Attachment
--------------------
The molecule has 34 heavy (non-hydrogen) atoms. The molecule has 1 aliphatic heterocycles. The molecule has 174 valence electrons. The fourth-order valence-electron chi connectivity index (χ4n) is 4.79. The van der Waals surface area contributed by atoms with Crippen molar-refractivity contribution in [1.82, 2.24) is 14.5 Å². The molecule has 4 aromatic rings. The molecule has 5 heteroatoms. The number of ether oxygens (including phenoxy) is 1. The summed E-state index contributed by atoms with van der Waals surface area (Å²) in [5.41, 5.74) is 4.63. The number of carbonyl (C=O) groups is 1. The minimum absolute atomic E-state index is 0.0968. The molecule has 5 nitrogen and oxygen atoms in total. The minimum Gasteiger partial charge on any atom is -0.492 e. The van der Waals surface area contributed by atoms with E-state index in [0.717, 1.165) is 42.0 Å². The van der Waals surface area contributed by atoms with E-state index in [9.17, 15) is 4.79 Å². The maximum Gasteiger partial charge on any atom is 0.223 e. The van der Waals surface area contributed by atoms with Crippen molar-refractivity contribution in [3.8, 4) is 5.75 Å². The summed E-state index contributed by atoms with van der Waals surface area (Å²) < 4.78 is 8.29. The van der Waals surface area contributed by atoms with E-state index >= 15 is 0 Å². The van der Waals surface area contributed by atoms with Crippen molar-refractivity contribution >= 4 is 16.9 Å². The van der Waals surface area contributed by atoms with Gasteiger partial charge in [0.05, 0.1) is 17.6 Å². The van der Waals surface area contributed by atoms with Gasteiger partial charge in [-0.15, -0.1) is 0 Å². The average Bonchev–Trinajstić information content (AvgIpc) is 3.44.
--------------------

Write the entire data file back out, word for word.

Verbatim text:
The molecule has 34 heavy (non-hydrogen) atoms. The molecule has 1 aliphatic heterocycles. The molecule has 174 valence electrons. The fourth-order valence-electron chi connectivity index (χ4n) is 4.79. The van der Waals surface area contributed by atoms with Crippen molar-refractivity contribution in [1.82, 2.24) is 14.5 Å². The molecule has 4 aromatic rings. The molecule has 5 heteroatoms. The number of ether oxygens (including phenoxy) is 1. The summed E-state index contributed by atoms with van der Waals surface area (Å²) in [5.41, 5.74) is 4.63. The number of carbonyl (C=O) groups is 1. The minimum absolute atomic E-state index is 0.0968. The molecule has 5 nitrogen and oxygen atoms in total. The minimum Gasteiger partial charge on any atom is -0.492 e. The van der Waals surface area contributed by atoms with E-state index in [0.717, 1.165) is 42.0 Å². The van der Waals surface area contributed by atoms with E-state index in [9.17, 15) is 4.79 Å². The maximum Gasteiger partial charge on any atom is 0.223 e. The van der Waals surface area contributed by atoms with Crippen molar-refractivity contribution in [3.8, 4) is 5.75 Å². The summed E-state index contributed by atoms with van der Waals surface area (Å²) < 4.78 is 8.29. The van der Waals surface area contributed by atoms with E-state index >= 15 is 0 Å². The van der Waals surface area contributed by atoms with Crippen molar-refractivity contribution >= 4 is 16.9 Å². The van der Waals surface area contributed by atoms with Gasteiger partial charge in [0.05, 0.1) is 17.6 Å². The van der Waals surface area contributed by atoms with Gasteiger partial charge in [-0.15, -0.1) is 0 Å². The average Bonchev–Trinajstić information content (AvgIpc) is 3.44.